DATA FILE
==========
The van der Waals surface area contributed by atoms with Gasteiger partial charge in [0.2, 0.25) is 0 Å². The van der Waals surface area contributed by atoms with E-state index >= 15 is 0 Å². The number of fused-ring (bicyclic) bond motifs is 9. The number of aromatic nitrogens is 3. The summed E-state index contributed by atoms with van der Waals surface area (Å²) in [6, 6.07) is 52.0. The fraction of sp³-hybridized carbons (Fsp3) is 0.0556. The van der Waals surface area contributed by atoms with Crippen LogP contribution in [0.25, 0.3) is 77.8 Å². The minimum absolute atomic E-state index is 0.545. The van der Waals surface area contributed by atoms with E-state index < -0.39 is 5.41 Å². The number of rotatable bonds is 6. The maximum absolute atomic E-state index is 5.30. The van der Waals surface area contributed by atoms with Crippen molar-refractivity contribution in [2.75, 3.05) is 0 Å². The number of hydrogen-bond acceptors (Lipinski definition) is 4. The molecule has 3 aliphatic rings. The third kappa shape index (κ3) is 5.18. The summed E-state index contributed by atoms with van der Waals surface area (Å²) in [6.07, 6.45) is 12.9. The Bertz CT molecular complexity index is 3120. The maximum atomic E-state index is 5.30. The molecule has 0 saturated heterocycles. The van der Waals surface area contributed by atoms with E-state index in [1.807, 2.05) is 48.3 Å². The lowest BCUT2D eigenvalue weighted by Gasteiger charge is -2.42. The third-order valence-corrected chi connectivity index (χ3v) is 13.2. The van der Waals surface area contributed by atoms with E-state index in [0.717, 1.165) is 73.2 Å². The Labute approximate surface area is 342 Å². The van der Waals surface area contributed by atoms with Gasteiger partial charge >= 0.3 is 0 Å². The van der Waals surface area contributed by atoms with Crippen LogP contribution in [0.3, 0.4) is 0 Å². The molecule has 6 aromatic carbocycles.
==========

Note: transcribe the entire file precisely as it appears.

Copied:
The van der Waals surface area contributed by atoms with Gasteiger partial charge in [0.2, 0.25) is 0 Å². The van der Waals surface area contributed by atoms with E-state index >= 15 is 0 Å². The number of fused-ring (bicyclic) bond motifs is 9. The number of aromatic nitrogens is 3. The summed E-state index contributed by atoms with van der Waals surface area (Å²) in [6, 6.07) is 52.0. The fraction of sp³-hybridized carbons (Fsp3) is 0.0556. The van der Waals surface area contributed by atoms with Crippen LogP contribution in [0.25, 0.3) is 77.8 Å². The minimum absolute atomic E-state index is 0.545. The van der Waals surface area contributed by atoms with E-state index < -0.39 is 5.41 Å². The number of rotatable bonds is 6. The maximum absolute atomic E-state index is 5.30. The van der Waals surface area contributed by atoms with Crippen molar-refractivity contribution in [2.75, 3.05) is 0 Å². The number of hydrogen-bond acceptors (Lipinski definition) is 4. The molecule has 3 aliphatic rings. The third kappa shape index (κ3) is 5.18. The summed E-state index contributed by atoms with van der Waals surface area (Å²) in [6.07, 6.45) is 12.9. The Bertz CT molecular complexity index is 3120. The maximum atomic E-state index is 5.30. The molecule has 0 saturated heterocycles. The van der Waals surface area contributed by atoms with E-state index in [1.807, 2.05) is 48.3 Å². The lowest BCUT2D eigenvalue weighted by Gasteiger charge is -2.42. The third-order valence-corrected chi connectivity index (χ3v) is 13.2. The van der Waals surface area contributed by atoms with E-state index in [0.717, 1.165) is 73.2 Å². The Labute approximate surface area is 342 Å². The van der Waals surface area contributed by atoms with Gasteiger partial charge >= 0.3 is 0 Å². The van der Waals surface area contributed by atoms with Crippen LogP contribution in [0.3, 0.4) is 0 Å². The molecule has 6 aromatic carbocycles.